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Delhi, Mumbai, and Kolkata Listed Among World’s Most Polluted Cities Today

New Delhi Leads Global Air Quality Index at 483, Followed by Lahore at 371 at 7:30 AM Today.

By: Team Pardaphash  Pardaphash Group
Delhi, Mumbai, and Kolkata Listed Among World’s Most Polluted Cities Today

New Delhi finds itself shrouded in a thick layer of toxic haze as air quality continues to languish in the “severe category.” The Indian capital, along with Kolkata and Mumbai, ranks among the world’s most polluted cities today, as reported by Swiss Group IQAir.

As of 7:30 am today, New Delhi once again claimed the top spot on the real-time air quality index (AQI) list, with a staggering AQI of 483. Lahore followed closely behind at 371. Kolkata and Mumbai were no exceptions, ranking among the five cities most severely impacted by air pollution, registering AQIs of 206 and 162, respectively.

Officials attribute this dire situation to a combination of seasonal factors, including low temperatures, minimal wind circulation, and the ongoing practice of stubble burning in neighboring states, all contributing to a surge in air pollutants.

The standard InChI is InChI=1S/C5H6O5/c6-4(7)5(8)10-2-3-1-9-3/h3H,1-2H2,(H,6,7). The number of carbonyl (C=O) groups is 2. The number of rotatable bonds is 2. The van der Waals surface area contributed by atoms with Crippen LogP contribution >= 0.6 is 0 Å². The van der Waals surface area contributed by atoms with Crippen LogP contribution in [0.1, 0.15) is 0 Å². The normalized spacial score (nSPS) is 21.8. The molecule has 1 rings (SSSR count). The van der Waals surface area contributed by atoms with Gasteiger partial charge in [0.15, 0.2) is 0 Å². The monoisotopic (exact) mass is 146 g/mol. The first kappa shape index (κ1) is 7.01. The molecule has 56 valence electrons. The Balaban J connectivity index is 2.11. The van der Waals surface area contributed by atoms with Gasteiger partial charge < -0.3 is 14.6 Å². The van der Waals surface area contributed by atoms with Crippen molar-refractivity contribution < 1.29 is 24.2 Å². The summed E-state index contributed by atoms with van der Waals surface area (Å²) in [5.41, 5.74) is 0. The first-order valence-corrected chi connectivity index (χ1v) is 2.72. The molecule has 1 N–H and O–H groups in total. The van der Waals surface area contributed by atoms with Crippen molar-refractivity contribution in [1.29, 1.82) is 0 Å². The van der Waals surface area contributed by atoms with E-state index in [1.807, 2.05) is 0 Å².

For the 20 million residents of New Delhi, the consequences have been palpable. Many have reported eye irritation and itchy throats, while the once-blue sky has transformed into a dense grey haze, with AQI levels surpassing 550 in some monitoring stations.

To put the severity in context, an AQI of 0-50 is considered good, while readings between 400-500 are detrimental to the health of both the general populace and particularly hazardous for individuals with pre-existing health conditions.

The concentration of fine particulate matter, referred to as PM2.5, has soared to 523 mg per cubic meter, which is a staggering 104.6 times higher than the permissible guidelines set by the World Health Organization. Prolonged exposure to these minuscule particles, about 30 times finer than a human hair, is associated with chronic heart and respiratory conditions due to their ability to penetrate the bloodstream through the lungs.

In response to this dire situation, a crisis plan has been activated in the national capital. This plan includes suspending construction activities, promoting the use of public transportation, and encouraging remote work when feasible.

In the backdrop of these alarming pollution levels, India is currently hosting the Cricket World Cup. To mitigate the situation, organizers have taken the step of banning fireworks at matches in Mumbai and Delhi, seeking to avoid exacerbating the already hazardous air quality.

Bangladesh is scheduled to play Sri Lanka in Delhi on Monday, but the team canceled a training session on a previous Friday due to the persistent haze. Unfortunately, the likelihood of improved air quality for their upcoming match remains uncertain.

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